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Climate Change Induced Weather Events

Climate Change Induced Weather Events


  • While there can be many other reasons for intense weather events, the trajectory is clear — climate change remains the most significant contributing factor that is causing more powerful heat waves, droughts and bigger storm surges.

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  • This year, people around the world have been doubly hit by the pandemic and extreme weather events which experts say have been fuelled by climate change.

  • World Meteorological Organisation (WMO) recently stated that rising temperatures can have far-reaching consequences, including an impact on

    • Food security

    • Health

    • The environment

    • Sustainable development

  • Increasing temperatures mean

    • More melting ice,

    • Higher sea levels,

    • More heatwaves and other extreme weather


Among the extreme weather events across the world this year are

  • The unprecedented heat wave that drove temperatures across Canada and parts of the United States to a record high, causing hundreds of deaths between June 25 to 30;

  • The recent floods in Germany that killed over 180 people in the country;

  • Cyclones Tauktae and Yaas that hit India’s west and east coasts respectively;

  • The floods in New South Wales in February.

  • The heat wave that engulfed the northwest of Canada and the US last month shattered long-standing temperature records by several degrees,

    • With temperatures settling above 40°C for days and reaching 49.6°C — 4 degrees higher than the previous record — in the village of Lytton, Canada and 46.7°C in Portland city in Oregon, US.

    • This was the warmest temperature recorded in Portland — 5.6 degrees hotter than the daily maximum in June, according to Centres for Disease Control and Prevention (CDC).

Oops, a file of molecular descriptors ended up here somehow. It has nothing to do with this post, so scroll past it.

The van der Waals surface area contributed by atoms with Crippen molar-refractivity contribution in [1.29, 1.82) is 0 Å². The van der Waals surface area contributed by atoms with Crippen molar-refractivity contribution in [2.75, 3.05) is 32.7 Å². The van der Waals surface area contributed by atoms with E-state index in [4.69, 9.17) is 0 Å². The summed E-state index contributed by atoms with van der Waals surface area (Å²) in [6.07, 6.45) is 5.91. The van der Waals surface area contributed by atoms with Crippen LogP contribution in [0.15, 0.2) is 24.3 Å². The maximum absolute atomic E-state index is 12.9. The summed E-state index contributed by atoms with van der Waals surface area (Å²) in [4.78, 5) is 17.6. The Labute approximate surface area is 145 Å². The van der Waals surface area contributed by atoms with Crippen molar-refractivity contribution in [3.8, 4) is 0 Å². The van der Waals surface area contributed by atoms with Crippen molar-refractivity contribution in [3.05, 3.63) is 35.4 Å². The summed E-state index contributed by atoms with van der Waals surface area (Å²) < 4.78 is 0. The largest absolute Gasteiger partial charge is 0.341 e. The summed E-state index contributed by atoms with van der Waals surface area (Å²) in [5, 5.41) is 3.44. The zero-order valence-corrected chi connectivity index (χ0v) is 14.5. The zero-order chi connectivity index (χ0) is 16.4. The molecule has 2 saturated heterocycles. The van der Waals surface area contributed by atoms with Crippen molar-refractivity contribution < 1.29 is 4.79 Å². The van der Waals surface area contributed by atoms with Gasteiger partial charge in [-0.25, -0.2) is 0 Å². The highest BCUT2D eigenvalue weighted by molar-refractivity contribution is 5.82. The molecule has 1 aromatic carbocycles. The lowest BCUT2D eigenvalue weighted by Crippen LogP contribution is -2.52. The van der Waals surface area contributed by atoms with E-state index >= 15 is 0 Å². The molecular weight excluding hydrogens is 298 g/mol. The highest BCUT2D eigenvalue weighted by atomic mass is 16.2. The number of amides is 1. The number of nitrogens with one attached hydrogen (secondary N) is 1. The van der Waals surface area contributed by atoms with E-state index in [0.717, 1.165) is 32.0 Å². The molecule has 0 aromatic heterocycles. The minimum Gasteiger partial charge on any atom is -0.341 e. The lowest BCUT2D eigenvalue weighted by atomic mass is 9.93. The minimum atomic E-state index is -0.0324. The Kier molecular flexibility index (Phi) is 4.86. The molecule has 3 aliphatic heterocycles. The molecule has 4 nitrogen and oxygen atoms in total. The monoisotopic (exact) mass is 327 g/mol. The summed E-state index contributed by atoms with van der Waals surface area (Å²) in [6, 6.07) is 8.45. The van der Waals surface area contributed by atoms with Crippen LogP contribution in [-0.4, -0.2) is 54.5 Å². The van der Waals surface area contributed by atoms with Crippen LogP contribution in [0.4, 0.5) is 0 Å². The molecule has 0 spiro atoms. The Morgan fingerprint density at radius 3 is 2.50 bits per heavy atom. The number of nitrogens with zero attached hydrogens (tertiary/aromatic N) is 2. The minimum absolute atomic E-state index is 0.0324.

• Germany received record rainfall this time,

    • Areas of Rhineland-Palatinate and North Rhine-Westphalia were hit by 148 litres of rain per square metre in just 48 hours in a part of Germany that usually sees about 80 litres in the entire month

    • Flooding at Köln-Stammheim station was the most striking as it broke more than a dozen records with 154mm of rain in over 24 hours, obliterating the city’s previous daily rainfall high of 95mm.


  • Climate scientists have long predicted that human emissions would cause

    • More floods

    • Heatwaves

    • Droughts,

    • Storms

    • Other forms of extreme weather

  • Carbon dioxide in the atmosphere averaged 419 parts per million in May this year, according to the National Oceanic and Atmospheric Administration (NOAA). 

    • That’s the 2021 peak for atmospheric carbon dioxide measured at NOAA’s Mauna Loa Atmospheric Baseline Observatory — the highest level in 63 years

  • Climate scientists have also said that in general, the rising average global temperature is making heavy rainfall more likely.

    • Warmer air carries more moisture, meaning that more water will be released eventually.

  • A study published in Nature journal in 2016 stated that human-induced global warming has contributed to the increased frequency and intensity of cyclonic storms over the Arabian Sea.

  • The other important point of concern remains that temperatures at the Earth’s poles are rising at two to three times the temperature at the equator.

    • This weakens the jet stream of the mid-latitudes, situated over Europe.

    • During summer and autumn, the weakening of the jet stream has a causal effect resulting in slower-moving storms. 

    • This can result in more severe and longer-lasting storms with increased intensity.

World Meteorological Organization (WMO)

  • Is a specialized agency of the United Nations responsible for promoting international cooperation on 

    • Atmospheric science,

    • Climatology

    • Hydrology 

    • Geophysics

  • The WMO originated from the International Meteorological Organization, a nongovernmental organization founded in 1873 as a forum for exchanging weather data and research.

  • The WMO is made up of 193 countries and territories, and facilitates the "free and unrestricted" exchange of data, information, and research between the respective meteorological and hydrological institutions of its members.

  • It also collaborates with nongovernmental partners and other international organizations on matters related to

    • Environmental protection

    • Climate change

    • Resource management

    • Socio-economic development.

SOURCE: Indian Express